The Passover with the DisciplesNew Revised Standard Version Bible: Catholic Edition, copyright © 1989, 1993, 1995 the Division of Christian Education of the National Council of the Churches of Christ in the United States of America. Used by permission. All rights reserved.
17 On the first day of Unleavened Bread the disciples came to Jesus, saying, “Where do you want us to make the preparations for you to eat the Passover?” 18 He said, “Go into the city to a certain man, and say to him, ‘The Teacher says, My time is near; I will keep the Passover at your house with my disciples.’” 19 So the disciples did as Jesus had directed them, and they prepared the Passover meal.
20 When it was evening, he took his place with the twelve; 21 and while they were eating, he said, “Truly I tell you, one of you will betray me.” 22 And they became greatly distressed and began to say to him one after another, “Surely not I, Lord?” 23 He answered, “The one who has dipped his hand into the bowl with me will betray me. 24 The Son of Man goes as it is written of him, but woe to that one by whom the Son of Man is betrayed! It would have been better for that one not to have been born.” 25 Judas, who betrayed him, said, “Surely not I, Rabbi?” He replied, “You have said so.” 26 While they were eating, Jesus took a loaf of bread, and after blessing it he broke it, gave it to the disciples, and said, “Take, eat; this is my body.” 27 Then he took a cup, and after giving thanks he gave it to them, saying, “Drink from it, all of you; 28 for this is my blood of the covenant, which is poured out for many for the forgiveness of sins. 29 I tell you, I will never again drink of this fruit of the vine until that day when I drink it new with you in my Father’s kingdom.”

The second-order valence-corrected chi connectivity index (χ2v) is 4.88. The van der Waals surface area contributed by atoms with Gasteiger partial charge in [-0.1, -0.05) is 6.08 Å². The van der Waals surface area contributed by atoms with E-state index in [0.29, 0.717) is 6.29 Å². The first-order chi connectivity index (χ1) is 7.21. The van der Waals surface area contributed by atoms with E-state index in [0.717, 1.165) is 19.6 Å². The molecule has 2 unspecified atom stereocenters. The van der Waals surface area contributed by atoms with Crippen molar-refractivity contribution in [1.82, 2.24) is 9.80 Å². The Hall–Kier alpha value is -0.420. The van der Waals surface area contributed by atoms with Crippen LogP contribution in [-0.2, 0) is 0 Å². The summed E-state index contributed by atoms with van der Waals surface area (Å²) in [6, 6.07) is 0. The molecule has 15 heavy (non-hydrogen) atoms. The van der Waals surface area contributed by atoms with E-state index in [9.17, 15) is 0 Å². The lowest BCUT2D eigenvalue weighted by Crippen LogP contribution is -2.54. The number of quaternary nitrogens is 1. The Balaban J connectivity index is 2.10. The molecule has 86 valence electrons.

30 When they had sung the hymn, they went out to the Mount of Olives.
The world in front of the text
The world in front of the text has two dimensions: the response of the reader who encounters the text, and the Church’s history of interpretations and use of the text.
Questions for the teacher
Please reflect on these questions before reading this section and then use the material below to enrich your responsiveness to the text.
Meaning for today/challenges
The Last Supper is the base model and motivation for how Catholics, and indeed many Christians, remember what Jesus did for us. As “we eat the bread” participants are called to remember how Jesus suffered for their salvation. As “we drink the cup”, one should remember that his blood was poured out for all humanity and the forgiveness of sins. Just as the Eucharistic prayer says:
“Take this, all of you, and eat of it, for this is my body,
which will be given up for you…
take this, all of you, and drink from it, for this is the chalice
of my blood, the blood of the new and eternal covenant,
which will be poured out for you and for many for the
forgiveness of sins. Do this in memory of me.”
As educators you need to consider the word “take” and what this means. The Last supper is invitational. As we lead others in their faith journey and we lead our students, how do we invite them?